When you build a web site on a CMS and a theme made by someone else you always have some limitations. For this blog I use WordPress and the Montezuma theme, and this is how I customised the default CSS grid options to my liking. These are the grid options you can choose from in version 1.2.4 of the Montezuma theme. Not bad at all, but if you want to use a responsive layout (and yes, you should) you have to choose between a fixed 960 px maximum width or use the 100% width option which can become ridiculous on large high resolution screens.
Recently I helped my sister with a new computer. Her previous one was typical low-end desktop machine that you would find in any of the big stores. As such, it was bulky and with time had become very noisy. So when I took the “assignment” to find a new one I was looking for something configurable, smaller, with a decent value for money and something my sister would perceive as “new”.
The main reason I use VMware Workstation is the user-friendliness compared to Hyper-V or VirtualBox when using multiple machines in a common virtual network. Today I discovered a thing that could be made easier however. I’m mainly writing this for my own reference, if I stumble on the same thing sometime in the future, perhaps someone else does to. I copied a group of virtual machines to a new disk and when I migrated them from an earlier version (7) I must have made some error, because the reference to the AD machine was still referring to the old disk.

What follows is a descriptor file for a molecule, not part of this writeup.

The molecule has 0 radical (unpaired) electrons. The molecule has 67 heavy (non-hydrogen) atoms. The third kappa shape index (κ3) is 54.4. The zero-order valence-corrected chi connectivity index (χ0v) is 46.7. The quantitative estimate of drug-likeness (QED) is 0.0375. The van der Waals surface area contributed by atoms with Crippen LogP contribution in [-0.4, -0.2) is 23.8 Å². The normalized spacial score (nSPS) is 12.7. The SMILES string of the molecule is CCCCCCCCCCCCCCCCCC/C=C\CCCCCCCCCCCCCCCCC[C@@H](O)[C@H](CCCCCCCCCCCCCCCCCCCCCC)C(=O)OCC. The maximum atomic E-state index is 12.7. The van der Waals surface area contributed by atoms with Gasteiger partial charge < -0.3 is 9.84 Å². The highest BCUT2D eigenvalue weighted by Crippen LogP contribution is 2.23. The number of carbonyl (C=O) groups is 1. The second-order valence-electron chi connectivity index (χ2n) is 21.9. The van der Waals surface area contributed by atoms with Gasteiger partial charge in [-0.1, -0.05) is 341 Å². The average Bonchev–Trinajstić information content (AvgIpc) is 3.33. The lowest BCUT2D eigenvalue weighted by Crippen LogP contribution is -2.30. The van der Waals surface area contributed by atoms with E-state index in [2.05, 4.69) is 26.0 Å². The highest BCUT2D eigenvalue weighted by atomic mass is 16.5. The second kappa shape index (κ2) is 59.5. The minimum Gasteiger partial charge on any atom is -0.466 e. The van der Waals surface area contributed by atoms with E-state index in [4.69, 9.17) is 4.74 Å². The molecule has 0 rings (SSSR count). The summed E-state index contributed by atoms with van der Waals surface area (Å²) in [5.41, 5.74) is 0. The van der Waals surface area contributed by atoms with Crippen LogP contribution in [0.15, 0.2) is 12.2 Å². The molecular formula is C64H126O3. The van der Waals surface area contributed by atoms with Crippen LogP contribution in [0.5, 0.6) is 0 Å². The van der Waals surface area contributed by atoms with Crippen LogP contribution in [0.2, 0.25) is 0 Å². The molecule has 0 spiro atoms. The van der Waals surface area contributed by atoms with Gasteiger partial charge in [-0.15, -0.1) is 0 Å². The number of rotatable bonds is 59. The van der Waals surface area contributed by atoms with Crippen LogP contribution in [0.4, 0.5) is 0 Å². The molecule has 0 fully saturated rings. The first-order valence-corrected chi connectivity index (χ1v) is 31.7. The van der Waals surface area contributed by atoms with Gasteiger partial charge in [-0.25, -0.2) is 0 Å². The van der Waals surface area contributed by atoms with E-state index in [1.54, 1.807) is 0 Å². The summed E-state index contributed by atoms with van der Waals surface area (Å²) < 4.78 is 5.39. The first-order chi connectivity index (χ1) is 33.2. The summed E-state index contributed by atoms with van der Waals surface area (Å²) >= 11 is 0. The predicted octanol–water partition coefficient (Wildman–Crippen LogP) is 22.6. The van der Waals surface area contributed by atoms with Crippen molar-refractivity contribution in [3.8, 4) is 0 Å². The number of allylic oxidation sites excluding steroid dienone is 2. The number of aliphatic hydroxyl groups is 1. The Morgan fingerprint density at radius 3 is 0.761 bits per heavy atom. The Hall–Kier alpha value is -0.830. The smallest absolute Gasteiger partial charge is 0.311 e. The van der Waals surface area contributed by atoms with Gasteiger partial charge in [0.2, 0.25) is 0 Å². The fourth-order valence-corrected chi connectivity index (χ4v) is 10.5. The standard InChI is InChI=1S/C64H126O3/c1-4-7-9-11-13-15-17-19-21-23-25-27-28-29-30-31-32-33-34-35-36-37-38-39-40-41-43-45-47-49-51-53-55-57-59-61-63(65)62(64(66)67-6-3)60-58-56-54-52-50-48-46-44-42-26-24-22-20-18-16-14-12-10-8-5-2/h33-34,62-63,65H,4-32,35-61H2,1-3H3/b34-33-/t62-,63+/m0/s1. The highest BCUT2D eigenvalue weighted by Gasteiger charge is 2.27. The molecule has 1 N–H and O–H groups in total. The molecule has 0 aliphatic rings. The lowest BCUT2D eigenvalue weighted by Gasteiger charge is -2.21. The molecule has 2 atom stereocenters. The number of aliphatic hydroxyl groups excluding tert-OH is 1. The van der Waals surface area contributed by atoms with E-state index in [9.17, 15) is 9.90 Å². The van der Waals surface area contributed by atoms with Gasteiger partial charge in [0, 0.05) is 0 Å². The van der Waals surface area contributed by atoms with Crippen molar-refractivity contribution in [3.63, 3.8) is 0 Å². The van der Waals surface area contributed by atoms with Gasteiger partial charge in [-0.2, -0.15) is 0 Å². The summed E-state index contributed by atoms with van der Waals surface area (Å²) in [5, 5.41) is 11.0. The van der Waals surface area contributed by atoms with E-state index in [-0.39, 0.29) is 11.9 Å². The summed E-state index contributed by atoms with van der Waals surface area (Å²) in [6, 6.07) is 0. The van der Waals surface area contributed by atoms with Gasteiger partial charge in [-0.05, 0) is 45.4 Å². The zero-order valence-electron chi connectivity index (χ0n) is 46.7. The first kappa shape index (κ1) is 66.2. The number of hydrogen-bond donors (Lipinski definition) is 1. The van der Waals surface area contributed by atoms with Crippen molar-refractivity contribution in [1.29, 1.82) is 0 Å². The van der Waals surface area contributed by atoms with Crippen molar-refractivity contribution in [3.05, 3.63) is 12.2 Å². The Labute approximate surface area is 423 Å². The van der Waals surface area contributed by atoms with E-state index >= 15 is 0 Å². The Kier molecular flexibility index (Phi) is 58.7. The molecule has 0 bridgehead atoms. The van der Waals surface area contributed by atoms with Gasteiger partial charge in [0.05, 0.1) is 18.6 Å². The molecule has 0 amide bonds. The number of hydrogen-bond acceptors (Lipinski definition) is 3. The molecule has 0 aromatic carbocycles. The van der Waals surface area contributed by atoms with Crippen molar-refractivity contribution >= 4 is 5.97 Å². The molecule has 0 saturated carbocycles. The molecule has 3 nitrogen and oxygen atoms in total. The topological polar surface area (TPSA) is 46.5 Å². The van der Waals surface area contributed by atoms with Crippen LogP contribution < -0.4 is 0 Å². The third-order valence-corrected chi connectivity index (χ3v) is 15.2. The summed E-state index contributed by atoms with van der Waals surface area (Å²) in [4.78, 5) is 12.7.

Automatic recycling of application pools in IIS may be necessary, but it can annoy the users how happen to be up at night or early in the morning (depending on when the recycles are scheduled). There are numerous warm-up scripts out there and I have just stolen one of them. The purpose of this post is to show you how I set it up to run automatically when the application pools are recycled.